Being able to get to and from doctor visits can become challenging the older we get, especially if it’s a specialist visit out of town. This is unfortunate since as we age, we may require visits more often. Thankfully, Medicare has made strides to help seniors get the doctor visits they need, even if they can’t physically get to them…using telemedicine and telehealth.
Telemedicine is a way for a doctor to provide health care from a remote location to a patient via video chat. Medicare covering telemedicine is the perfect solution to helping seniors get to and from their appointments.
Here’s what you need to know to make sure your telemedicine services are covered and what you’ll pay for them.
Telemedicine Requirements for Coverage
For Medicare to cover a telemedicine consultation, certain guidelines must be followed. First, you must be at an Originating Site at the time you receive your telemedicine consultation. The Originating Site must also be located in either a county outside of a Metropolitan area or a Health Professional Shortage Area (HPSA). In other words, a rural area.
Some common acceptable Originating Sites are:
- A doctor’s office
- A hospital
- A rural health clinic
- A skilled nursing facility
In addition to these sites, critical access hospitals, federally qualified health centers, some dialysis centers, and mental health center are also considered Originating Sites.
The next guideline is that an accepted practitioner must provide you with your services and receive payment. Some practitioners that can furnish your consultation are medical physicians, physician assistants, nurse practitioners, and clinical nurse specialists.
Another requirement is that a telecommunications system with audio and video components must be used for the consultation. The consultation is usually with a specialist or medical expert and their location is called the Distant Site.
How Medicare Pays for Telemedicine Consultations
Medicare will cover medically necessary telemedicine consultations under Part B. Like most everything covered under Part B, you will be subject to your annual deductible. In 2019, the Part B annual deductible is $185.
Once you have met this deductible, Part B pays 80% of the cost for medically necessary outpatient services, while you pay for 20% of the cost. If you have already met your deductible prior to receiving your telemedicine consultation, then you will just pay 20% of the cost. Medicare Part B will also help cover a fee for the doctor at the Originating Site.
Several factors that could affect what you pay for your telemedicine consultation are 1you’re your doctor doesn’t accept Medicare assignment and 2) which type of Originating Site you are using and 3) whether you have secondary insurance, such as a Medigap plan.
Medicare also now covers telehealth services for patients with more than 1 chronic health condition. This benefit will allow for better chronic care management where patients can get a non-face-to-face consultation of at least 20 minutes per month for managing chronic conditions. For example, a patient with diabetes could get help with monitoring glucose, blood pressure, and medications. This may also include coverage of remote monitoring equipment.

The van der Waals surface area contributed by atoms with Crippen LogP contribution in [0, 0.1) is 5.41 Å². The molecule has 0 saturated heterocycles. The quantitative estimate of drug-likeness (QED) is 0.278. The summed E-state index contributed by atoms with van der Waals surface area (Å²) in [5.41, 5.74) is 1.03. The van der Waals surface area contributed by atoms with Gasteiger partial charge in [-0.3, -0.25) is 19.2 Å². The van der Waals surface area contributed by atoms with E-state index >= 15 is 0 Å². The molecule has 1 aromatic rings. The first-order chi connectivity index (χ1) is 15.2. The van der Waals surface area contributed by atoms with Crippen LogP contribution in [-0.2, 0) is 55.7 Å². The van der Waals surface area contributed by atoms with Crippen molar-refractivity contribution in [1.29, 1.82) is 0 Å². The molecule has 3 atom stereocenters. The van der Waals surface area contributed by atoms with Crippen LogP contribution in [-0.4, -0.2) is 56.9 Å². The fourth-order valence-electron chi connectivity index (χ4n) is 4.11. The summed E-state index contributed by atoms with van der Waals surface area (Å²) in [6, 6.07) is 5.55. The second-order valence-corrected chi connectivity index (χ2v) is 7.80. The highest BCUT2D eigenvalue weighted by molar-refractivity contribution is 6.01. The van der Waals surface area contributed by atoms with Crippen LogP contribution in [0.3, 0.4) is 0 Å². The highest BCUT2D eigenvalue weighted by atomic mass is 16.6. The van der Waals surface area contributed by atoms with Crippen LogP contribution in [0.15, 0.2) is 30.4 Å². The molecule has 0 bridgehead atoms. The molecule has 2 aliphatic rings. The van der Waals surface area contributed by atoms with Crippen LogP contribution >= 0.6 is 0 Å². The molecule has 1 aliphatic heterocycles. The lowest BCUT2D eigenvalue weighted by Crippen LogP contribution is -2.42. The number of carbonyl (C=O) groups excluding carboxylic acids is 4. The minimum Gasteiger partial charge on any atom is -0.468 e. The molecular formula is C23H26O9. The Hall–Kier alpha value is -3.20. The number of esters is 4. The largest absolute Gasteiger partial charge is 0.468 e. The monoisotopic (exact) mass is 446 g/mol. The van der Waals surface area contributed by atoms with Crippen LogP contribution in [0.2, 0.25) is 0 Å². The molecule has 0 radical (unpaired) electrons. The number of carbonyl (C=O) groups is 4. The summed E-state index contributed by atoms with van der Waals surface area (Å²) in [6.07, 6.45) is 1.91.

Coverage for Telemedicine Consultations Under Medicare Plans
Private insurance carriers sell plans that help lower Medicare beneficiaries’ out-of-pocket costs. One type of plan sold is Medigap. Medigap plans help cover cost-sharing expenses that you would normally be responsible for such as deductibles, copays, and coinsurance.
If you were enrolled in a Medigap plan such as Plan G, you would only be subject to the Part B deductible for your telemedicine consultation. Plan G covers your Part B copays and coinsurance for you so you wouldn’t have to pay that 20% of the appointment.
Another type of plan sold by private insurance carriers is Medicare Advantage. Medicare Advantage plans, also called Part C, offer the same coverage as Original Medicare and usually, plus some.
Medicare Advantage plans can provide their beneficiaries with extra benefits such as drug, dental, vision, and hearing. Because Original Medicare now covers telemedicine services, Medicare Advantage plans will also cover them, but they may have their own rules about how you access them and what you pay for them.
These two types of coverages work very differently so be sure you understand how a plan will cover you before you enroll.
People Who Will Benefit from This Added Coverage
This newly added coverage will benefit many people including patients, doctors, and medical facilities. Patients will obviously benefit from being able to see specialists that would normally be out of reach for them. However, by having access to telemedicine, patients will also have better chances to stay out of the hospital once discharged.
This, in turn, helps the hospital have more beds available to new patients. This new coverage also helps specialists have access to more patients since more beneficiaries can schedule a consultation without driving hours for an appointment.
Medicare beneficiaries living in an assisted living facility will also be able to get the care they need without having to be taken to doctor appointments that they wouldn’t be able to travel to alone. As you can see, telemedicine and telehealth coverage is a great addition to Medicare.
About Our Guest Author
Danielle Kunkle Roberts is the co-owner of Boomer Benefits and a Forbes.com Contributor. Her licensed insurance agency specializes in Medicare-insurance related products, with tens of thousands of clients across 47 states.